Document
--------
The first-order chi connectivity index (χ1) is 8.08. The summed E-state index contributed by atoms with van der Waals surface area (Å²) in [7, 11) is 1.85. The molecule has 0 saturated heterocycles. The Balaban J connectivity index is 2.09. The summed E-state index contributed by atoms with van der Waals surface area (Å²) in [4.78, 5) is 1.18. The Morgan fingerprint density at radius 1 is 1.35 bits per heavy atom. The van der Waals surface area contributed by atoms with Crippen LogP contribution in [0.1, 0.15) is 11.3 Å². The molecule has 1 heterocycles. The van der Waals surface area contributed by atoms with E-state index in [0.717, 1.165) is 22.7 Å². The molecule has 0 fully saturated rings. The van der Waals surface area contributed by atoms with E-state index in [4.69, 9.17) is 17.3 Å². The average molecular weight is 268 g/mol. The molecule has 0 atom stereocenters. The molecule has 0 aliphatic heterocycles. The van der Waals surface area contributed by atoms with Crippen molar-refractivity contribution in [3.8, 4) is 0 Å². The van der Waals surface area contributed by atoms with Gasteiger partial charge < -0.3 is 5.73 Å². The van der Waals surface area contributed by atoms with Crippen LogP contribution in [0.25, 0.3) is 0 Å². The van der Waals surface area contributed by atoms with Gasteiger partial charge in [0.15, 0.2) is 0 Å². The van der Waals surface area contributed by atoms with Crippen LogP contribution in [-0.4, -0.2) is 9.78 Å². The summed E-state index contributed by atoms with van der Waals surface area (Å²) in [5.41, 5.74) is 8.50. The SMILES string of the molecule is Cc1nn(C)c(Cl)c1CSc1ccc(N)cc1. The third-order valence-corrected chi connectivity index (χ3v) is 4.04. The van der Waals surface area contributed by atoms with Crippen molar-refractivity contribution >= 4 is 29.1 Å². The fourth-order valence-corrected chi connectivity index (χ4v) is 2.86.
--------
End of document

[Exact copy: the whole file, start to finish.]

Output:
The first-order chi connectivity index (χ1) is 8.08. The summed E-state index contributed by atoms with van der Waals surface area (Å²) in [7, 11) is 1.85. The molecule has 0 saturated heterocycles. The Balaban J connectivity index is 2.09. The summed E-state index contributed by atoms with van der Waals surface area (Å²) in [4.78, 5) is 1.18. The Morgan fingerprint density at radius 1 is 1.35 bits per heavy atom. The van der Waals surface area contributed by atoms with Crippen LogP contribution in [0.1, 0.15) is 11.3 Å². The molecule has 1 heterocycles. The van der Waals surface area contributed by atoms with E-state index in [0.717, 1.165) is 22.7 Å². The molecule has 0 fully saturated rings. The van der Waals surface area contributed by atoms with E-state index in [4.69, 9.17) is 17.3 Å². The average molecular weight is 268 g/mol. The molecule has 0 atom stereocenters. The molecule has 0 aliphatic heterocycles. The van der Waals surface area contributed by atoms with Crippen molar-refractivity contribution in [3.8, 4) is 0 Å². The van der Waals surface area contributed by atoms with Gasteiger partial charge < -0.3 is 5.73 Å². The van der Waals surface area contributed by atoms with Crippen LogP contribution in [0.25, 0.3) is 0 Å². The van der Waals surface area contributed by atoms with Gasteiger partial charge in [0.15, 0.2) is 0 Å². The van der Waals surface area contributed by atoms with Crippen LogP contribution in [-0.4, -0.2) is 9.78 Å². The summed E-state index contributed by atoms with van der Waals surface area (Å²) in [5.41, 5.74) is 8.50. The SMILES string of the molecule is Cc1nn(C)c(Cl)c1CSc1ccc(N)cc1. The third-order valence-corrected chi connectivity index (χ3v) is 4.04. The van der Waals surface area contributed by atoms with Crippen molar-refractivity contribution >= 4 is 29.1 Å². The fourth-order valence-corrected chi connectivity index (χ4v) is 2.86.